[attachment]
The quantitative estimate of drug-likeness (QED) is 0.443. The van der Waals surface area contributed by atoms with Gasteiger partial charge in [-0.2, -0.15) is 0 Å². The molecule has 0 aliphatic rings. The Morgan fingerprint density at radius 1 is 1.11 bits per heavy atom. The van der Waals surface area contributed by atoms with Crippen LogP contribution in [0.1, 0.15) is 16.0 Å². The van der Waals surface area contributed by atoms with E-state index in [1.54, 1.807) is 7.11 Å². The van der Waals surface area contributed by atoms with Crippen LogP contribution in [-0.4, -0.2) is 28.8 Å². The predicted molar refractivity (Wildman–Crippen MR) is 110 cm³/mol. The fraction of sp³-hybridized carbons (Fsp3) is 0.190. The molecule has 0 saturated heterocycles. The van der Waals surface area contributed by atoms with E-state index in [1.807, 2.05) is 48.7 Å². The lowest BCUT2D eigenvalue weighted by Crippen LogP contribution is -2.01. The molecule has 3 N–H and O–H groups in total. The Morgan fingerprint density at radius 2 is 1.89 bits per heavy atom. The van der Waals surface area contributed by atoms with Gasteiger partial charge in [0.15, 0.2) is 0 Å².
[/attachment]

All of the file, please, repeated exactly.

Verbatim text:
The quantitative estimate of drug-likeness (QED) is 0.443. The van der Waals surface area contributed by atoms with Gasteiger partial charge in [-0.2, -0.15) is 0 Å². The molecule has 0 aliphatic rings. The Morgan fingerprint density at radius 1 is 1.11 bits per heavy atom. The van der Waals surface area contributed by atoms with Crippen LogP contribution in [0.1, 0.15) is 16.0 Å². The van der Waals surface area contributed by atoms with E-state index in [1.54, 1.807) is 7.11 Å². The van der Waals surface area contributed by atoms with Crippen LogP contribution in [-0.4, -0.2) is 28.8 Å². The predicted molar refractivity (Wildman–Crippen MR) is 110 cm³/mol. The fraction of sp³-hybridized carbons (Fsp3) is 0.190. The molecule has 0 saturated heterocycles. The van der Waals surface area contributed by atoms with E-state index in [1.807, 2.05) is 48.7 Å². The lowest BCUT2D eigenvalue weighted by Crippen LogP contribution is -2.01. The molecule has 3 N–H and O–H groups in total. The Morgan fingerprint density at radius 2 is 1.89 bits per heavy atom. The van der Waals surface area contributed by atoms with Gasteiger partial charge in [0.15, 0.2) is 0 Å².